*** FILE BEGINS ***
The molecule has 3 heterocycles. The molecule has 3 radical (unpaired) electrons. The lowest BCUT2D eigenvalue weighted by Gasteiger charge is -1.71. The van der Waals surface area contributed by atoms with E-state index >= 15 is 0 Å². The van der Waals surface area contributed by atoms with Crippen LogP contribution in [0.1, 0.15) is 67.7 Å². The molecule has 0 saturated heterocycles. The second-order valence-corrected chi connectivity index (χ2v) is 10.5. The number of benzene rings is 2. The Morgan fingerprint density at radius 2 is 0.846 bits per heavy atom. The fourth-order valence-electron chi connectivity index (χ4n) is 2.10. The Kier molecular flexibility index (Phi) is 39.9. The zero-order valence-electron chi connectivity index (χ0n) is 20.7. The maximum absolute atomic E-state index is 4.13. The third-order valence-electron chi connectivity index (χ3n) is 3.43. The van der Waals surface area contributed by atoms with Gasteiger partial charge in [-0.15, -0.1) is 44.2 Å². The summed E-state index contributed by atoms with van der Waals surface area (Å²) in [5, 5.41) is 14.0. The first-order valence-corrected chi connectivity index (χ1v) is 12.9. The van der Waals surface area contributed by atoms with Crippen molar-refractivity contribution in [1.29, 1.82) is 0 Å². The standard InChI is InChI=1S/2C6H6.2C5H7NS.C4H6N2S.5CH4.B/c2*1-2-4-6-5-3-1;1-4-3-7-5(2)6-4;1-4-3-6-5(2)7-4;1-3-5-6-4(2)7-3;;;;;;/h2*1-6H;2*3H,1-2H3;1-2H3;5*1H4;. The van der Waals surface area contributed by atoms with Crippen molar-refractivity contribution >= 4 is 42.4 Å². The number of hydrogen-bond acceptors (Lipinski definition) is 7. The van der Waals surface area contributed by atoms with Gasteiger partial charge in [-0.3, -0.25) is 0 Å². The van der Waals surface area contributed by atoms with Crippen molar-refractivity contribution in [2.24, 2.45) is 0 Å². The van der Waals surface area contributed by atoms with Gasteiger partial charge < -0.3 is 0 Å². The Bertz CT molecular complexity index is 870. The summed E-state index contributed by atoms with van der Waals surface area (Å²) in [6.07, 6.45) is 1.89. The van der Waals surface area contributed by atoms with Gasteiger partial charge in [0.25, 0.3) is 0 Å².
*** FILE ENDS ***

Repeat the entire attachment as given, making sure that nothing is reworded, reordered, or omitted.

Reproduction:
The molecule has 3 heterocycles. The molecule has 3 radical (unpaired) electrons. The lowest BCUT2D eigenvalue weighted by Gasteiger charge is -1.71. The van der Waals surface area contributed by atoms with E-state index >= 15 is 0 Å². The van der Waals surface area contributed by atoms with Crippen LogP contribution in [0.1, 0.15) is 67.7 Å². The molecule has 0 saturated heterocycles. The second-order valence-corrected chi connectivity index (χ2v) is 10.5. The number of benzene rings is 2. The Morgan fingerprint density at radius 2 is 0.846 bits per heavy atom. The fourth-order valence-electron chi connectivity index (χ4n) is 2.10. The Kier molecular flexibility index (Phi) is 39.9. The zero-order valence-electron chi connectivity index (χ0n) is 20.7. The maximum absolute atomic E-state index is 4.13. The third-order valence-electron chi connectivity index (χ3n) is 3.43. The van der Waals surface area contributed by atoms with Gasteiger partial charge in [-0.15, -0.1) is 44.2 Å². The summed E-state index contributed by atoms with van der Waals surface area (Å²) in [5, 5.41) is 14.0. The first-order valence-corrected chi connectivity index (χ1v) is 12.9. The van der Waals surface area contributed by atoms with Crippen molar-refractivity contribution in [1.29, 1.82) is 0 Å². The standard InChI is InChI=1S/2C6H6.2C5H7NS.C4H6N2S.5CH4.B/c2*1-2-4-6-5-3-1;1-4-3-7-5(2)6-4;1-4-3-6-5(2)7-4;1-3-5-6-4(2)7-3;;;;;;/h2*1-6H;2*3H,1-2H3;1-2H3;5*1H4;. The van der Waals surface area contributed by atoms with Crippen molar-refractivity contribution >= 4 is 42.4 Å². The number of hydrogen-bond acceptors (Lipinski definition) is 7. The van der Waals surface area contributed by atoms with Gasteiger partial charge in [-0.3, -0.25) is 0 Å². The van der Waals surface area contributed by atoms with Crippen molar-refractivity contribution in [2.24, 2.45) is 0 Å². The van der Waals surface area contributed by atoms with Gasteiger partial charge < -0.3 is 0 Å². The Bertz CT molecular complexity index is 870. The summed E-state index contributed by atoms with van der Waals surface area (Å²) in [6.07, 6.45) is 1.89. The van der Waals surface area contributed by atoms with Gasteiger partial charge in [0.25, 0.3) is 0 Å².